Condé Nast has been investigating how readers are taking to the iPad and, if nothing else, the iPad seems a little less mysterious now. Normal people are reading Condé Nast titles on the device — not just (what The New Yorker’s Ben McGrath might call) gadget fetishists or Apple fanatics. The most exciting nugget from the recent fact-finding mission is that readers are spending more time with Condé titles on the iPad than they would in print.
This last point needs an asterisks. Apple was not actually able (willing?) to segment the amount of time readers spent in a given app by issue, according to David Kaplan at PaidContent who reported the survey last night. Condé was only able to learn that readers were spending more time with the GQ app on the iPad but not, for example, a specific month’s issue of GQ. The research involved more than 100 hours of one-on-one interviews and 5,000 surveys through Condé apps.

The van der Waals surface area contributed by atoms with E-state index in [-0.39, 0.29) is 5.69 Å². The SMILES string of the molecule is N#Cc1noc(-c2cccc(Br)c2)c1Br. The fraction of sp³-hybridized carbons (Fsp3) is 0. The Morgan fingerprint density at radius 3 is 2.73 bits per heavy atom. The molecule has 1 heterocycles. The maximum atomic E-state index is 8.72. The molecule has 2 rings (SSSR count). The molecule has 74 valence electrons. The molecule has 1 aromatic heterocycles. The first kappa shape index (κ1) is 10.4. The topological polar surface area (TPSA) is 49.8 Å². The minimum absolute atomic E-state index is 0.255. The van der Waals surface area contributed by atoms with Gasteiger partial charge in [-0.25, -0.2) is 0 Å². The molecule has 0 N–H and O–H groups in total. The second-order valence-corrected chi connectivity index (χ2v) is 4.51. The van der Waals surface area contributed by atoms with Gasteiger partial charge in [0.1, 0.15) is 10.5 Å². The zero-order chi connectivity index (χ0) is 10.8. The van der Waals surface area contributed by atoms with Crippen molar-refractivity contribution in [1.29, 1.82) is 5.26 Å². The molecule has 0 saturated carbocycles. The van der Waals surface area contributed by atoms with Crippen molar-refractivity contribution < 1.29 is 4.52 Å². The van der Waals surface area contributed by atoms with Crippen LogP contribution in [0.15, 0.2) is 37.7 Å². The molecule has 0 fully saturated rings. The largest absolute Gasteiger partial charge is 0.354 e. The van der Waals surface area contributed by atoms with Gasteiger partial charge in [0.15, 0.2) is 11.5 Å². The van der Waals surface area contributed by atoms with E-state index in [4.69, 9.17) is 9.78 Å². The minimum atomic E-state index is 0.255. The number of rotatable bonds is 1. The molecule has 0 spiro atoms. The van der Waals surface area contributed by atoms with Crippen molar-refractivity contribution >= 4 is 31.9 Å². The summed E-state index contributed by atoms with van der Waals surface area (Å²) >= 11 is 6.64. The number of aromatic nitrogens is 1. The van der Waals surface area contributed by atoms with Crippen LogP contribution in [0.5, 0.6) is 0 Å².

In other news, the iPad is not a mobile device (semantics!). Also it’s a lean-back device (ex: your favorite broadsheet, a pipe) and not a lean-forward device (Shine, Yahoo’s site for women).
Today there is also talk of an imminent reorganization at Condé Nast’s digital business side following the arrival of Joe Simon as chief technology officer earlier this summer, according to the New York Post and Paid Content. Mr. Simon will take a larger role in deciding the company’s digital strategy.
Lou Cona, the chief marketing officer, will also see increased control of the company’s digital strategy. Mr. Cona’s division oversees bundled ad sales in print and now he will handle bundled ad sales online. The publisher is abandoning the idea of bundling different brands into online sites like Epicurious.com and Style.com under the CondeNet umbrella. Maybe one-stop shopping for space on Condé’s different online properties through Mr. Cona’s team will be more attractive to advertisers. No jobs are going to be lost in the shuffle.